“Again, we arranged the new visit for within 12 hours of the repair report made by the tenant.”

Putting right a bad job

“What the second firm found was a string of issues that should have been taken care of by the first contractor. These included:

  • No filter had been fitted
  • No scale reducer had been used
  • The water in the boiler was black, indicating that there had been no power flush made

“The technician called us to report what he had found, and we gave the go-ahead for the remedial work to be done. This included removing the two defective radiators and capping them off.
“The best news was that our prompt action – on both occasions – made sure that the family didn’t suffer during the cold weather, and that the landlord remained compliant with their obligations and the landlord laws.”

Maintaining contractor integrity

When you manage property, there are many relationships that need to be managed and maintained. There are obligations to landlords and tenants, and good relationships with contractors ensure that work is done efficiently and promptly.
When we select contractors, we check their ability and capability, seek out testimonials, and look for experience. It’s a rigorous process, backed up by continual monitoring of work completed.
“If repairs go wrong – which, thankfully, is a very are occurrence – we always reserve the right to send a second contractor to inspect work done,” Becky says. “In this case, we were able to identify that the first contractor had not done the job to standard.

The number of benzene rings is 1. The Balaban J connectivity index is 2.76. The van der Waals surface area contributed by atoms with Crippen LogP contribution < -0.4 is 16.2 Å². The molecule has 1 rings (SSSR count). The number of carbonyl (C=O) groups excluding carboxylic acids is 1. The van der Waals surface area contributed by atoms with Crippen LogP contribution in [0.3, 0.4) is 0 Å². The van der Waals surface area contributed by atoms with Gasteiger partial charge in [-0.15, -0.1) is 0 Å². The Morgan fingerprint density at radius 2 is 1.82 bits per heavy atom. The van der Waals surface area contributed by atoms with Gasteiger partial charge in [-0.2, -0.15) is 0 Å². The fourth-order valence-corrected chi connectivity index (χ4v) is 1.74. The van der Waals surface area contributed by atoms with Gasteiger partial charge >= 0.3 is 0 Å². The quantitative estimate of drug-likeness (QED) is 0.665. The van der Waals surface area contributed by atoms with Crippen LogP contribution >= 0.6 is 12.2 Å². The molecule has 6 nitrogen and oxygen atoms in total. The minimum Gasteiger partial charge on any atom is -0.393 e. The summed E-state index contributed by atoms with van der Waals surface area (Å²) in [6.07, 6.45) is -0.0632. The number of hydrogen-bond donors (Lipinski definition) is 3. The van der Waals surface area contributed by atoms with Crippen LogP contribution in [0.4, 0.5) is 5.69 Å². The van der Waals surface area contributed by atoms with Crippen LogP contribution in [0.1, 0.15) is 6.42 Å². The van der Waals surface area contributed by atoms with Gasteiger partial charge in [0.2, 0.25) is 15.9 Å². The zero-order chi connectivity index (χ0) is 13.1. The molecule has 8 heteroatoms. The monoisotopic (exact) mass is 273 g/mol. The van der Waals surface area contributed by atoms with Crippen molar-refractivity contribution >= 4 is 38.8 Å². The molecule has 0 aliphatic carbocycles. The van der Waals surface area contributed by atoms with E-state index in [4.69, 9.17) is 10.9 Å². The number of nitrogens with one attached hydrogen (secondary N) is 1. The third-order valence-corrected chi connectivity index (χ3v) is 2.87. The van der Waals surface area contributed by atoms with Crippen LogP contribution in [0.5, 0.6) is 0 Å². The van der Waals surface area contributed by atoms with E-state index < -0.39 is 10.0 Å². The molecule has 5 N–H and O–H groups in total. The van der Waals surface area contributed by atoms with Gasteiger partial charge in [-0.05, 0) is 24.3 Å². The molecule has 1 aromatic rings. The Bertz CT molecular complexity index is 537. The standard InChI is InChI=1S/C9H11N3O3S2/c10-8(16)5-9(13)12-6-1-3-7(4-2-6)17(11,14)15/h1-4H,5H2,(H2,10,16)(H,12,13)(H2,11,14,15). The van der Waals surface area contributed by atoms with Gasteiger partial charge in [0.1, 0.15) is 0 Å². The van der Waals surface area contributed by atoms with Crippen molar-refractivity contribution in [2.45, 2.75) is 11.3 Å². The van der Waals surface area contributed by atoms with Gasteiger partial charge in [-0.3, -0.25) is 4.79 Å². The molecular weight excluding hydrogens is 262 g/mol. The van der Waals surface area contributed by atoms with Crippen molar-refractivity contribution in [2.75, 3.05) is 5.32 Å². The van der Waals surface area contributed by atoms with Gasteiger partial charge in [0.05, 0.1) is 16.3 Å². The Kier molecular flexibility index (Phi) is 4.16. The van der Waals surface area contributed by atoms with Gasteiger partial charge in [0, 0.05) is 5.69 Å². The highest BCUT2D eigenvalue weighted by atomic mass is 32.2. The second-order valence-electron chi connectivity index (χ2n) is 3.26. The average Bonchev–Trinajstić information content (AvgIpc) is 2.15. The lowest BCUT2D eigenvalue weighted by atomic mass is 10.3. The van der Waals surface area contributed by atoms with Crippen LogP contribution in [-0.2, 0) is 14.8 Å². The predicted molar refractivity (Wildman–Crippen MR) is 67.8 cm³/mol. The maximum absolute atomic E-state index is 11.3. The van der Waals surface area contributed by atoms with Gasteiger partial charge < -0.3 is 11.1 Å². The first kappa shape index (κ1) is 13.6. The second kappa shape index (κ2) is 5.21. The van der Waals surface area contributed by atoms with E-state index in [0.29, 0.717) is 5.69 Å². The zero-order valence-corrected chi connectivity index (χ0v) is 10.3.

“Now comes the tough part. I called the first contractor to explain what had happened, what we had done, and that we (and our landlord client) wouldn’t be paying for the poor work their technician had done. I sent photographic evidence.
“The result? No problems. Our feedback helps contractors identify deficiencies, and then act to ensure that their work is the best it can be. If one of their employees has done shoddy work, they need to know about it. Their reputation is as important to them as the reputations of our landlord clients are to us.”

Effortless property management in action

The way in which Becky dealt with the issue typifies how Ezytrac works. Our mantra is ‘Effortless property management’. In this case, the landlord didn’t:

  • Need to spend hours on a phone, arranging maintenance work
  • Have the awkward job of chewing out the contractor for not doing their job properly
  • Have the hassle of finding a second contractor and getting them to the property within hours
  • Need to worry about their property giving cause for the tenant to sue under the Homes (Fit for Human Habitation) Act 2018

Equally importantly, the landlord didn’t have an irate tenant to deal with because we managed their expectations and needs, too.
Hats off to Becky. She did what she is trained and qualified to do, and her experience shined. She helped the landlord have an easy experience, kept the tenants healthy and happy, and ensured that the contractors we use were given valuable feedback that keeps their work at the highest standards.
For effortless property management from a manager that supports both landlords and tenants, contact one of our team today.
Live with passion,
Brett Alegre-Wood


buy-to-let landlord, Repairs